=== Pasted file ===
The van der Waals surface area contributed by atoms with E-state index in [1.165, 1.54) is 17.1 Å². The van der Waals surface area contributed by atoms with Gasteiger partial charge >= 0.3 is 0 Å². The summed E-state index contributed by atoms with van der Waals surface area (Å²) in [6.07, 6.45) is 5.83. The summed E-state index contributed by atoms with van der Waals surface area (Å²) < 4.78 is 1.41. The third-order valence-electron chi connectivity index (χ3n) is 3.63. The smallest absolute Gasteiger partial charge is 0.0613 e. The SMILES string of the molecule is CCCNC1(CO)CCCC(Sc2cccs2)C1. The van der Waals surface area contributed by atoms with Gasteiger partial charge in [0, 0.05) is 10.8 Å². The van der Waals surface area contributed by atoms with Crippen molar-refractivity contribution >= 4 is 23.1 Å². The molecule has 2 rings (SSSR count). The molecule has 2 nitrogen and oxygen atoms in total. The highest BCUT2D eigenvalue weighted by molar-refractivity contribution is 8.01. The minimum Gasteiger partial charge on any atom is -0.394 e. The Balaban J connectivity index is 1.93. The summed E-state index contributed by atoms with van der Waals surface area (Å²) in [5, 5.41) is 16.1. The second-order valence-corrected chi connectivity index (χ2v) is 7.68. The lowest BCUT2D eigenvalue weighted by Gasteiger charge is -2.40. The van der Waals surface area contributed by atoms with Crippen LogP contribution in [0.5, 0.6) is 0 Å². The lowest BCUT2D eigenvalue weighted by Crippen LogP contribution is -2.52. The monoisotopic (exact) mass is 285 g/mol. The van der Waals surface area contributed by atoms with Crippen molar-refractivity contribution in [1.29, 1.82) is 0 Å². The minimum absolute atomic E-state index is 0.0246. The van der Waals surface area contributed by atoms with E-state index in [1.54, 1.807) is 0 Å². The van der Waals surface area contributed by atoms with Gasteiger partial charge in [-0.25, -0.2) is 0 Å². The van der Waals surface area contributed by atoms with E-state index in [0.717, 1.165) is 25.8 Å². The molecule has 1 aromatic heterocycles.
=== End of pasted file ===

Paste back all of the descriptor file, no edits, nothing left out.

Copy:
The van der Waals surface area contributed by atoms with E-state index in [1.165, 1.54) is 17.1 Å². The van der Waals surface area contributed by atoms with Gasteiger partial charge >= 0.3 is 0 Å². The summed E-state index contributed by atoms with van der Waals surface area (Å²) in [6.07, 6.45) is 5.83. The summed E-state index contributed by atoms with van der Waals surface area (Å²) < 4.78 is 1.41. The third-order valence-electron chi connectivity index (χ3n) is 3.63. The smallest absolute Gasteiger partial charge is 0.0613 e. The SMILES string of the molecule is CCCNC1(CO)CCCC(Sc2cccs2)C1. The van der Waals surface area contributed by atoms with Gasteiger partial charge in [0, 0.05) is 10.8 Å². The van der Waals surface area contributed by atoms with Crippen molar-refractivity contribution >= 4 is 23.1 Å². The molecule has 2 rings (SSSR count). The molecule has 2 nitrogen and oxygen atoms in total. The highest BCUT2D eigenvalue weighted by molar-refractivity contribution is 8.01. The minimum Gasteiger partial charge on any atom is -0.394 e. The Balaban J connectivity index is 1.93. The summed E-state index contributed by atoms with van der Waals surface area (Å²) in [5, 5.41) is 16.1. The second-order valence-corrected chi connectivity index (χ2v) is 7.68. The lowest BCUT2D eigenvalue weighted by Gasteiger charge is -2.40. The van der Waals surface area contributed by atoms with Crippen LogP contribution in [0.5, 0.6) is 0 Å². The lowest BCUT2D eigenvalue weighted by Crippen LogP contribution is -2.52. The monoisotopic (exact) mass is 285 g/mol. The van der Waals surface area contributed by atoms with Crippen molar-refractivity contribution in [1.29, 1.82) is 0 Å². The minimum absolute atomic E-state index is 0.0246. The van der Waals surface area contributed by atoms with E-state index in [1.54, 1.807) is 0 Å². The van der Waals surface area contributed by atoms with Gasteiger partial charge in [-0.25, -0.2) is 0 Å². The van der Waals surface area contributed by atoms with E-state index in [0.717, 1.165) is 25.8 Å². The molecule has 1 aromatic heterocycles.